The Studio yearbook of decorative art — 1906

Page: 136
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https://digi.ub.uni-heidelberg.de/diglit/studio_yearbook1906/0152
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Stained Glass

STAINED GLASS.
Of the beautiful art of stained glass the con-
stituent elements are, briefly, the glass or pot-
metal, as it is called, and the lead lines. The
latter in genuine old work are as narrow as might be
compatible with holding the glass together in
position. The coloured glass was coloured through
and through, with the exception of the red or " ruby."
This colour is so intense that, in order not to lose
transparency on the one hand nor strength on the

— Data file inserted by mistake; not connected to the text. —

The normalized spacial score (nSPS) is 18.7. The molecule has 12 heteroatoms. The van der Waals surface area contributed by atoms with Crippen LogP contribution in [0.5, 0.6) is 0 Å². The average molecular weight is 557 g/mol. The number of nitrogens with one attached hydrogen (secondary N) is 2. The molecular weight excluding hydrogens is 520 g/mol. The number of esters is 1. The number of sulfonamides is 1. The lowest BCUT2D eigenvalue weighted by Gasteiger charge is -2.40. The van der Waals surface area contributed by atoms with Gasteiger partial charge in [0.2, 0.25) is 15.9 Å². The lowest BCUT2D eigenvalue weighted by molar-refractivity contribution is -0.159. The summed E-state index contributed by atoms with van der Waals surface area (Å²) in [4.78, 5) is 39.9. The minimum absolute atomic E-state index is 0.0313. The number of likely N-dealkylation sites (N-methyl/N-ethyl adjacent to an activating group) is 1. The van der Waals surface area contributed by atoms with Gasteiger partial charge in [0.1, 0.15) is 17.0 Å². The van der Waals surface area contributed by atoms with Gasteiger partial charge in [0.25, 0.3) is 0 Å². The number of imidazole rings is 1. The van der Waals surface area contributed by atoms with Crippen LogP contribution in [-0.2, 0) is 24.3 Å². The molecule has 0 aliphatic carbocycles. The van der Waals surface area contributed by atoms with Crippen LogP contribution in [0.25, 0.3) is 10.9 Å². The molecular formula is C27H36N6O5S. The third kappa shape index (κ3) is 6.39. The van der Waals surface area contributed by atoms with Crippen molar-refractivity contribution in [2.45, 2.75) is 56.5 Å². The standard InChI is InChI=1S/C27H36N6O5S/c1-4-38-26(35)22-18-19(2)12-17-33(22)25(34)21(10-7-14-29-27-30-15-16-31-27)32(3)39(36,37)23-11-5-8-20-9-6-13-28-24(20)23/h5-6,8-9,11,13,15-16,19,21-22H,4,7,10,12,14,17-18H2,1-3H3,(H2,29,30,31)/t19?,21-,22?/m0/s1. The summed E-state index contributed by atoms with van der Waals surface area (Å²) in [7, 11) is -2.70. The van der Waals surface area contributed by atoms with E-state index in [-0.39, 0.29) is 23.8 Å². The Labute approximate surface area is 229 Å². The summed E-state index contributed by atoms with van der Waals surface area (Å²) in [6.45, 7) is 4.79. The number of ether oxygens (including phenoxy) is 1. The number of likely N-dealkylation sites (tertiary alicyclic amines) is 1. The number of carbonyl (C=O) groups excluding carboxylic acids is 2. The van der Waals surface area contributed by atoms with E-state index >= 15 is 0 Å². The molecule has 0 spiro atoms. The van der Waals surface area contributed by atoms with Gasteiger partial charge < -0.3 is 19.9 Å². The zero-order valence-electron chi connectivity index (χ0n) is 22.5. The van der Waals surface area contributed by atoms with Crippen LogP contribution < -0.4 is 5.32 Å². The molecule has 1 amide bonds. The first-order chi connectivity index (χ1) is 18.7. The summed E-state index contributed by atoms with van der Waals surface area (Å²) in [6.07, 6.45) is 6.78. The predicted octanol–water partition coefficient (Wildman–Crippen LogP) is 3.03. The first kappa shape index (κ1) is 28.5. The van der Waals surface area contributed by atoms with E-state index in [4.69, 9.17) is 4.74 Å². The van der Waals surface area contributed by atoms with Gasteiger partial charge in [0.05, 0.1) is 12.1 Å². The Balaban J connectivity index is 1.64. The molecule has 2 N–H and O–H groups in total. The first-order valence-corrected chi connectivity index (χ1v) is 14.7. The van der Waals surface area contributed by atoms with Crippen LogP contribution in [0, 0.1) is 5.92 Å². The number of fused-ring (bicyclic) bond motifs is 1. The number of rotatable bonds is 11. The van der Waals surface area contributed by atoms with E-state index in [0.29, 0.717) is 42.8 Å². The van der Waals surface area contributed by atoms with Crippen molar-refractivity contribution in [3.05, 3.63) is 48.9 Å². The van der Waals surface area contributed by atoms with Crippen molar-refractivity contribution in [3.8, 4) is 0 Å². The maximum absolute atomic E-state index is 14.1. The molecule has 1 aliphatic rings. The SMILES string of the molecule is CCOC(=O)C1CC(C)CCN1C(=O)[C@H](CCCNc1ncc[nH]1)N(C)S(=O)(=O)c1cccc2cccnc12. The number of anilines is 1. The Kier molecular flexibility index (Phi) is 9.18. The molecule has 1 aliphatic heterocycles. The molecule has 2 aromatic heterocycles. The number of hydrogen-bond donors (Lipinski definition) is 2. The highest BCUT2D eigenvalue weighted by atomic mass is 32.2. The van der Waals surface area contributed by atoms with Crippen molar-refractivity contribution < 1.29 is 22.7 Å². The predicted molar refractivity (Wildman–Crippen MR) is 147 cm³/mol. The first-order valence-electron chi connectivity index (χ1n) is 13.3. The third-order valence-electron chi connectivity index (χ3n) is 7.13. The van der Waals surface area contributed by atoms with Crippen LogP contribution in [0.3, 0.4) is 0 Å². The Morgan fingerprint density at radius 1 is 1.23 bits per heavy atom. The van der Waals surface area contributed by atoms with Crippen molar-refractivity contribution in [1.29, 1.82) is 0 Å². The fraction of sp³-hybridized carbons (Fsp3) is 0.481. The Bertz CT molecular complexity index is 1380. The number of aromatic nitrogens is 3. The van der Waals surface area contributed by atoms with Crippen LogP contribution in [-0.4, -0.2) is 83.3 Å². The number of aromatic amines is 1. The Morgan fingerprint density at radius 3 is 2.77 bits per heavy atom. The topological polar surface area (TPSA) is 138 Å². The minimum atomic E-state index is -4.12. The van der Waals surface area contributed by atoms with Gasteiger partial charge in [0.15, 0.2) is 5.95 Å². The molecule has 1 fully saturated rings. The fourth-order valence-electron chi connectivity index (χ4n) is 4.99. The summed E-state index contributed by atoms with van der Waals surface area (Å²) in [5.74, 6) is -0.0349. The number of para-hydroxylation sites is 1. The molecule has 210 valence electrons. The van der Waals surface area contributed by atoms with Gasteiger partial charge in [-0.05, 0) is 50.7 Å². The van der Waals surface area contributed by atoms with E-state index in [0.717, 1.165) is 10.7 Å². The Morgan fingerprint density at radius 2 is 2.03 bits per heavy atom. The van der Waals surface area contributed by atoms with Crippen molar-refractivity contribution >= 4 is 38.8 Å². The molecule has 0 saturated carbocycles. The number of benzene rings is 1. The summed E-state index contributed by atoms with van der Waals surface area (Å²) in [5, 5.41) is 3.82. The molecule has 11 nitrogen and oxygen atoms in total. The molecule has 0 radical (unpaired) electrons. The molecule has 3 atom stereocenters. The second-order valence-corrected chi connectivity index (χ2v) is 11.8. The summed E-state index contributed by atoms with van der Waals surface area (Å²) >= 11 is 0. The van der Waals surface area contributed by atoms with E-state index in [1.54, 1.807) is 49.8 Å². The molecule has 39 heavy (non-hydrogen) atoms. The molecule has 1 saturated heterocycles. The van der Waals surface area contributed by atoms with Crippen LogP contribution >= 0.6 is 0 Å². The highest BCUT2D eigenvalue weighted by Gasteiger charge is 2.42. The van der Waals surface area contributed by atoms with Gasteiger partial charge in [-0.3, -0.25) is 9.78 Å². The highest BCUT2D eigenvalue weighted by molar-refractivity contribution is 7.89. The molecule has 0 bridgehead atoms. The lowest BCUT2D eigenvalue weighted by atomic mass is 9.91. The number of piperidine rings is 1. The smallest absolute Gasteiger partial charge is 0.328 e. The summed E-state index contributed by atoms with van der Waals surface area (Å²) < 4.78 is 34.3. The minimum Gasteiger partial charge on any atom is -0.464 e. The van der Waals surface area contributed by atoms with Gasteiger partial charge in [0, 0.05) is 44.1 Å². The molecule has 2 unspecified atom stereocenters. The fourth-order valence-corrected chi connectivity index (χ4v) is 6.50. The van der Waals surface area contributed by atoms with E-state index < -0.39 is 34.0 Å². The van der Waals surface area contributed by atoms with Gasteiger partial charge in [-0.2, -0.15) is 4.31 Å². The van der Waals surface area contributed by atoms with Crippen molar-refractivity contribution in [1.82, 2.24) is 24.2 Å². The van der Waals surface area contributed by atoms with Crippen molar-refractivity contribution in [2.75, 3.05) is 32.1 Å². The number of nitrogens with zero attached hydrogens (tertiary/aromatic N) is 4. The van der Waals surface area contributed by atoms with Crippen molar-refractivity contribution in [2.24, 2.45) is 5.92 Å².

other, it was always made by welding a thin layer
or film of red glass on to a backing of plain white
glass.

Originally the separate pieces of glass were
shaped by hammering and chipping the edges,
diamond cutters being of later introduction. The
colouring matter was deep sepia brown paint, which,

PORCH DOOR PANEL DESIGNED AND EXECUTED

BY OSCAR PATERSON FOR
JOHN NISBET, ARCHITECT

I36

after the process of firing in the kiln, became fixed,
like an enamel, more or less permanently to the
glass.

The greatest change that was made approxi-
mately corresponds with the genesis of the Per-
pendicular style, to wit, the introduction ot

iO

VESTIBULE DESIGNED BY JOHN

DOOR PANEL NISBET, ARCHITECT

yellow stain. It virtually revolutionised the
practice of stained glass-making, the develop-
ment of which never experienced a more
wonderful advance. To the glowing, jewel-
like effects of colour hitherto characteristic
of glass was now added a new charm of
tender, pearly tints, ranging from palest
amber to ripe golden-orange. Hitherto the
besetting defect of glass had been crudity ;
thereafter it became, if anything, insipidity,
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